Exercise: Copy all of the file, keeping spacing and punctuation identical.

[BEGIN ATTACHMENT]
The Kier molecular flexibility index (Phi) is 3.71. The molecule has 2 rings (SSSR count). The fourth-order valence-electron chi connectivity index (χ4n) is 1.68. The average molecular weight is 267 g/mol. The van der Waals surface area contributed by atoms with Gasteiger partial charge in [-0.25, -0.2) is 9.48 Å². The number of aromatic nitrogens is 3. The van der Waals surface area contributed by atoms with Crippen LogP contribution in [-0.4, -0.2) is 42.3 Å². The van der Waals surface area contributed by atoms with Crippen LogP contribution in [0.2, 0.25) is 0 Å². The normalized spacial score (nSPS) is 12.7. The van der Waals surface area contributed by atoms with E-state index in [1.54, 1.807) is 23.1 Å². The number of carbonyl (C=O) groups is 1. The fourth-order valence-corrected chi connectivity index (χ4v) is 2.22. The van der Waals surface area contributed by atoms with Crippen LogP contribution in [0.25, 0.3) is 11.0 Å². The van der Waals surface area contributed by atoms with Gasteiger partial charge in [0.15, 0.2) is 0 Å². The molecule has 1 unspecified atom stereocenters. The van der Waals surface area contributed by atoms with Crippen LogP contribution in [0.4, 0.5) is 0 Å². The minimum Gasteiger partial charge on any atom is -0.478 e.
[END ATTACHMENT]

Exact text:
The Kier molecular flexibility index (Phi) is 3.71. The molecule has 2 rings (SSSR count). The fourth-order valence-electron chi connectivity index (χ4n) is 1.68. The average molecular weight is 267 g/mol. The van der Waals surface area contributed by atoms with Gasteiger partial charge in [-0.25, -0.2) is 9.48 Å². The number of aromatic nitrogens is 3. The van der Waals surface area contributed by atoms with Crippen LogP contribution in [-0.4, -0.2) is 42.3 Å². The van der Waals surface area contributed by atoms with Crippen LogP contribution in [0.2, 0.25) is 0 Å². The normalized spacial score (nSPS) is 12.7. The van der Waals surface area contributed by atoms with E-state index in [1.54, 1.807) is 23.1 Å². The number of carbonyl (C=O) groups is 1. The fourth-order valence-corrected chi connectivity index (χ4v) is 2.22. The van der Waals surface area contributed by atoms with Crippen LogP contribution in [0.25, 0.3) is 11.0 Å². The van der Waals surface area contributed by atoms with Gasteiger partial charge in [0.15, 0.2) is 0 Å². The molecule has 1 unspecified atom stereocenters. The van der Waals surface area contributed by atoms with Crippen LogP contribution in [0.4, 0.5) is 0 Å². The minimum Gasteiger partial charge on any atom is -0.478 e.